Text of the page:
For science and engineering majors. Vectors kinematics, Newtonian mechanics, gravitation, rotational motion, vibrations, waves and fluids. Prerequisite:
Concurrent registration in MATH 1337 is allowed based upon satisfactory completion of a calculus course in high school and approval of instructor.
1304. Introductory Electricity and Magnetism*.
For science and engineering majors. Electricity, magnetism, electromagnetic radiation, optics and special relativity. Prerequisite:
PHYS 1303. MATH 1338 recommended.
* Students with a strong high school preparation in physics may take a departmental placement examination to acquire credit for either PHYS 1303 or 1304; the placement exam must be taken during the student’s first term at SMU.
1307, 1308. General Physics.
Principles and concepts of physics; applications in the life sciences. Mechanics, thermodynamics, sound, optics, electricity, magnetism and modern physics. Prerequisite:
1311. Elements of Astronomy.
A course in planetary and stellar astronomy, including laboratory and observations.
1313. Fundamentals of Physics.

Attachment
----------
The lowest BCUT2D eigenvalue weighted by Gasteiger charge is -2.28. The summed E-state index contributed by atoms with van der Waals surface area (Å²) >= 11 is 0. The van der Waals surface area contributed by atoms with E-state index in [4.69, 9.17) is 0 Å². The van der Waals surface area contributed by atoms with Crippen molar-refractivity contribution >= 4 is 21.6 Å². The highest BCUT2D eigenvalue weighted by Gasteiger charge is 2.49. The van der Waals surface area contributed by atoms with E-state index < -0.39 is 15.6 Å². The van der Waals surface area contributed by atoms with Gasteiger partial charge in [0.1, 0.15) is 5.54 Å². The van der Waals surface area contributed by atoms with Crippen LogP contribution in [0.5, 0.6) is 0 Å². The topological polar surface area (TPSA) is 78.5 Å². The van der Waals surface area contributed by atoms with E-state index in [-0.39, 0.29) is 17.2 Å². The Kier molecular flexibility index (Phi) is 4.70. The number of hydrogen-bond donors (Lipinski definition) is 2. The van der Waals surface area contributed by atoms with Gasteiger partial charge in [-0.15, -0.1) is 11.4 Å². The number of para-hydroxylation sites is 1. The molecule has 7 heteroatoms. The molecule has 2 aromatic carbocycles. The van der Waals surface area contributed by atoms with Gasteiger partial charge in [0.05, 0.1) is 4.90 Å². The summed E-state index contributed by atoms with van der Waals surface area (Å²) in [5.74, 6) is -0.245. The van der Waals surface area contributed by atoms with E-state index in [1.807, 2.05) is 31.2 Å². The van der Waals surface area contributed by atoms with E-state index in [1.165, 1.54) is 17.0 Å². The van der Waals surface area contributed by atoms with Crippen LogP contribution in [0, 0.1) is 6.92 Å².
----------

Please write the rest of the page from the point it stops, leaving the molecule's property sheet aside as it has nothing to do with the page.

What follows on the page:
Contemporary concepts of physics, including Newtonian mechanics, gravitation, rotational motion, fluids, the gas laws, vibrations and waves, and sound. Intended for the nonscience major. No prior knowledge of physics is assumed.
1314. The Physical Perspective.
Principles and concepts of physics, including electricity, magnetism, the nature of light, Einstein’s theory of relativity, quantum theory, atomic physics and the Big Bang. Intended for the nonscience major. No prior knowledge of physics is assumed.
1320. Musical Acoustics.
Covers both the acoustics (physical sound properties) and the psycho-acoustics (psychological, perceptual properties) of music. Topics include sound in general, sound of musical instruments (including voice), sound characteristics of rooms, electronic production (synthesis) and reproduction of sound. No prior knowledge of physics is assumed. While this course requires no previous formal training in music theory, it is helpful if students have a basic understanding of musical scales and notation.
1403. General Physics.
Equivalent of PHYS 1303 and 1105.
1404. General Physics.
Equivalent of PHYS 1304 and 1106.
1407. General Physics.
Equivalent of PHYS 1307 and 1105. Prerequisite:
1408. General Physics.
Equivalent of PHYS 1308 and 1106. Prerequisite:
3305. Introduction to Modern Physics.
For science and engineering majors. Special relativity. Elements of quantum physics. Structure of atoms, molecules and solids. Nuclear physics. Elementary particles. Prerequisite:
3310. Introduction to Relativity and the Physics of Waves.